Digital Repository, ICF12, Ottawa 2009

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A multi-scale methodology to model damage, deformation and ignition of highly-filled energetic materials
G. Vivier, H. Trumel, F. Hild

Last modified: 2013-05-03


Some highly-filled energetic materials exhibit a concrete-like
microstructure, and behave accordingly. Under moderate (quasi-static or
dynamic) confining pressures, their tendency towards strain localization is
inhibited. During deformation, micro-cracking occurs in the largest grains, and
frictional sliding induces an apparent elasto-plastic behavior. In the dynamic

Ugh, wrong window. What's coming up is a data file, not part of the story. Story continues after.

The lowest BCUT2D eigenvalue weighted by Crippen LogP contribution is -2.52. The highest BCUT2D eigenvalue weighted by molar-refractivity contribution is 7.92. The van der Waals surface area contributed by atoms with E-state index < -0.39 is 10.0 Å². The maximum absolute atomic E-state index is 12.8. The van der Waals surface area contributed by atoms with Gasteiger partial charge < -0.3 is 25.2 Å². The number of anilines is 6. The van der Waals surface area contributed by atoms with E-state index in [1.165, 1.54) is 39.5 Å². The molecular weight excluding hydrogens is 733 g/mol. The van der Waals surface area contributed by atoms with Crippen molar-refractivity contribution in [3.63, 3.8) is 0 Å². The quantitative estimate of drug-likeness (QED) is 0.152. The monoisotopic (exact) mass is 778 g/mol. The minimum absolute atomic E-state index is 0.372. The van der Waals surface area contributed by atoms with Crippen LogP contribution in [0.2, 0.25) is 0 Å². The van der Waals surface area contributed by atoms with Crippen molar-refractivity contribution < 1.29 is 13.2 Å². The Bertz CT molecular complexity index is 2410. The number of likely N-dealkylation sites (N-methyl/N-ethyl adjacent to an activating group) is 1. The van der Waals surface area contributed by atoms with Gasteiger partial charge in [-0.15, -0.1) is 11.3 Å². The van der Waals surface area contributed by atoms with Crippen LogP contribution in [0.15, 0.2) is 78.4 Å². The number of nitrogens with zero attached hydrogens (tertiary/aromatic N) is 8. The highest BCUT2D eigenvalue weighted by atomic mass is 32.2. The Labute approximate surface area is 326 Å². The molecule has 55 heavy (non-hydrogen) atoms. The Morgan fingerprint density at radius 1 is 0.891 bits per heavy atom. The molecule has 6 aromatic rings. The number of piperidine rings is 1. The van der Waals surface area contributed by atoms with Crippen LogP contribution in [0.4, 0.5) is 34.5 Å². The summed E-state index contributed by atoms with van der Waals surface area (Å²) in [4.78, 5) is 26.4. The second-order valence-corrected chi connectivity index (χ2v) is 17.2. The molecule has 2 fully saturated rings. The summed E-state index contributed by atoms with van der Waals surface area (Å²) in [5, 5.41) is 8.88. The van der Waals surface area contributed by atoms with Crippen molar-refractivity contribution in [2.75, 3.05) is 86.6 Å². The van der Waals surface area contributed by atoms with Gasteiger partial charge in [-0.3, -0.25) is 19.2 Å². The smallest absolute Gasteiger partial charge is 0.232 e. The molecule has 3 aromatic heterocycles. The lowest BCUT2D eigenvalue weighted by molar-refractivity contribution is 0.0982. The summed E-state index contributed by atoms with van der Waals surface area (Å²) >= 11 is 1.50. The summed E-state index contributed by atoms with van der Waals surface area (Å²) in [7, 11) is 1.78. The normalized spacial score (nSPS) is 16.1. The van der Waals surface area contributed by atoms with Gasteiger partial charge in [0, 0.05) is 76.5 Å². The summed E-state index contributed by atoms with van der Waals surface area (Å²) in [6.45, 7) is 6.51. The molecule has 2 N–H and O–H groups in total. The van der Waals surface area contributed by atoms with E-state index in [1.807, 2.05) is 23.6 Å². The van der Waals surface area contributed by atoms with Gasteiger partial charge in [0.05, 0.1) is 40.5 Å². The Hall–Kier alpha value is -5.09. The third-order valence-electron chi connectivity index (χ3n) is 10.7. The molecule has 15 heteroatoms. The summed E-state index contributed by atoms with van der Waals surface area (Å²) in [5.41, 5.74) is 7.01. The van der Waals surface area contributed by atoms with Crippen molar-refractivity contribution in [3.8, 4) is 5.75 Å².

case, this process also produces strong local heating that may lead to ignition.
The present work aims at modeling this two-fold phenomenology by proposing a
thermodynamics-based multi-scale approach. The macroscopic material is seen
as a statistical distribution of unit cells containing a (cracked) grain embedded in
an elastic mortar-like matrix. A (mesoscopic) unit cell model is first developed
under confined shear. Owing to the high volume fraction of filler, care must be
taken in the meso to macro transition, i.e., the assembling process.
The resulting model captures the essential trends of the mechanical behavior of
the materials under consideration. Its thermodynamic ingredients allow for the
derivation of the dissipated power and the heat flux on sliding crack lips, thus
providing a useful tool towards predicting ignition.

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